Foresight is Becoming Evidence-Based and Scientific
Foresight today is not a science, and it will never fully become one. But as our digital platforms, data, algorithms, theories, and models improve, looking to the future will move from today’s intuitive, data-poor, and ungrounded theoretical and methodological approaches to a more balanced blend of art, empiricism and science.
As always, our most universal foresight theories and models will continue to grow out the natural sciences (physics, chemistry, biology, neurobiology, statistics) and social sciences (psychology, anthropology, sociology, economics, political science). More specifically, fields like astrobiology (what features of life are likely to be the same, on all planets?), complexity studies (what is a complex adaptive system?), acceleration studies and information theory (why do we see accelerating complexification and information production across all universal and Earth history, even during catastrophes, and how can we better describe and predict it?), evolutionary developmental biology (how do evolution and development interact in complex systems?), neurobiology and cognitive science (how do living beings think, and form models of the future?), nanotechnology (why do the realms of the very small yield such big productivity advances?), and computer science (what is machine intelligence and autonomy, and why do they keep accelerating?) are just some of the sciences that will help us better understand what is predictable and what is not.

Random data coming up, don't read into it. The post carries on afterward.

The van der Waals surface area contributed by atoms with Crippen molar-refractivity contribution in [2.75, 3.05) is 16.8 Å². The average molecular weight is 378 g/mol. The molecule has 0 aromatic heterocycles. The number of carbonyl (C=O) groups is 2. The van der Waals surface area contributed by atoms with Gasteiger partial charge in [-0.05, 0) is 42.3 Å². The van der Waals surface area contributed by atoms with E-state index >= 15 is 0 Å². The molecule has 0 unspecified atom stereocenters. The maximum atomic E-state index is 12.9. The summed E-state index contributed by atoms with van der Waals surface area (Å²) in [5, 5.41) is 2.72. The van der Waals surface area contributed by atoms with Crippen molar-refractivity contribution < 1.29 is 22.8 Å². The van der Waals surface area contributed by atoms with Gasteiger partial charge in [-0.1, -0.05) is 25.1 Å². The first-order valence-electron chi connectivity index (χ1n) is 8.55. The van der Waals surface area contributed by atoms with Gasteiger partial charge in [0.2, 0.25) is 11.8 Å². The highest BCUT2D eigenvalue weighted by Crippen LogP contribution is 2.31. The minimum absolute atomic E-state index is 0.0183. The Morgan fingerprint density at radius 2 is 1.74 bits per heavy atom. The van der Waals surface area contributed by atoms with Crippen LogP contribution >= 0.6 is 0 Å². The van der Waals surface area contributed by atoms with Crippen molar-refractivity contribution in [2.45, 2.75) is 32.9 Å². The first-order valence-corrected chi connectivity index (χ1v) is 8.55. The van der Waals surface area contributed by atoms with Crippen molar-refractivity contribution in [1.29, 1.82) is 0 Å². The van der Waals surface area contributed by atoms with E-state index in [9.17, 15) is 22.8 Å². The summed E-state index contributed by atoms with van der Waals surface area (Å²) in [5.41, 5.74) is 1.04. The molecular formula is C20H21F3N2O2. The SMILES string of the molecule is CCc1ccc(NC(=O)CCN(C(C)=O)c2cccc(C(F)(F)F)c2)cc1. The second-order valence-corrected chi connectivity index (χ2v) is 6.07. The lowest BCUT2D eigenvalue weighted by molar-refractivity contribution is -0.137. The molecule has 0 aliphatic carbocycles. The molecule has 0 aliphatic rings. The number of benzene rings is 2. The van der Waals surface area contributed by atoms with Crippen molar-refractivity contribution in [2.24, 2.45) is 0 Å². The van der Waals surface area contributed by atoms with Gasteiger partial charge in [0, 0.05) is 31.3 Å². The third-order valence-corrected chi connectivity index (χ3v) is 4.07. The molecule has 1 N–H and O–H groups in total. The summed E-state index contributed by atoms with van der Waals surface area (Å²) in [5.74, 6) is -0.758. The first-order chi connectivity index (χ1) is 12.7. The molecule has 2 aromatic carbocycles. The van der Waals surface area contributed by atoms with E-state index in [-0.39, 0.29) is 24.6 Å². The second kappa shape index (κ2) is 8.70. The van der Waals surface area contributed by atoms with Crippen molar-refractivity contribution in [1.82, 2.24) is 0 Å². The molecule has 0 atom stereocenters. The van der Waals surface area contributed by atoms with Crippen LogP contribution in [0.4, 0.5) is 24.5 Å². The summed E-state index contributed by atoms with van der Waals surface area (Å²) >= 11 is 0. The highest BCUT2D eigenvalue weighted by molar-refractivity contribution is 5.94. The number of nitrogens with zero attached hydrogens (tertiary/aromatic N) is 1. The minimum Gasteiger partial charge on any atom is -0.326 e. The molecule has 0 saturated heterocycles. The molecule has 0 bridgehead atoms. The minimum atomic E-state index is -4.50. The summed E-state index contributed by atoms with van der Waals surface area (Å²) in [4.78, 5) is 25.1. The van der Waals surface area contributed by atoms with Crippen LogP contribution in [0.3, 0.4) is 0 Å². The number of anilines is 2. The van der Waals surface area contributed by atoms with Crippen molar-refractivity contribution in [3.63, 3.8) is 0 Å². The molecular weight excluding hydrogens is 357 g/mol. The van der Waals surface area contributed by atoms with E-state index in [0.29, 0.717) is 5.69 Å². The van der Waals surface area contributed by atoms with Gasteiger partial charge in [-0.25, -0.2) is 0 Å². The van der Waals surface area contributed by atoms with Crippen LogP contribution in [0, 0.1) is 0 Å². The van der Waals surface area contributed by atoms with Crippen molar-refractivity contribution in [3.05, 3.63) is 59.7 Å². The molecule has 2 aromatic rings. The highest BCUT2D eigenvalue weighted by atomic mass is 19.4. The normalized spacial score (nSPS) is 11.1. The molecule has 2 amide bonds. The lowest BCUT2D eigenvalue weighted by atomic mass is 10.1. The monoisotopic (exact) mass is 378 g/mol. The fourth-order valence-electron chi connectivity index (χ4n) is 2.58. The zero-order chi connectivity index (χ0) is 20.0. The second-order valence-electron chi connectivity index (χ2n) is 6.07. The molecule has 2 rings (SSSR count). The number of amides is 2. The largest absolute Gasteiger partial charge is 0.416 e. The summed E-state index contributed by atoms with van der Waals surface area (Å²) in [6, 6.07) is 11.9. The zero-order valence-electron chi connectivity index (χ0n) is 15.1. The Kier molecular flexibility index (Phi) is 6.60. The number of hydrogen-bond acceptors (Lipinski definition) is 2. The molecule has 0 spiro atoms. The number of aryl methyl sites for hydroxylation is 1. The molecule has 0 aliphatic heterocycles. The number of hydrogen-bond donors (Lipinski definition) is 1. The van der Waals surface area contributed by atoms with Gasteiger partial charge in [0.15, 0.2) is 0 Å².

All of these in turn will advance the science of probability (how do we reason from incomplete information?), discussed earlier.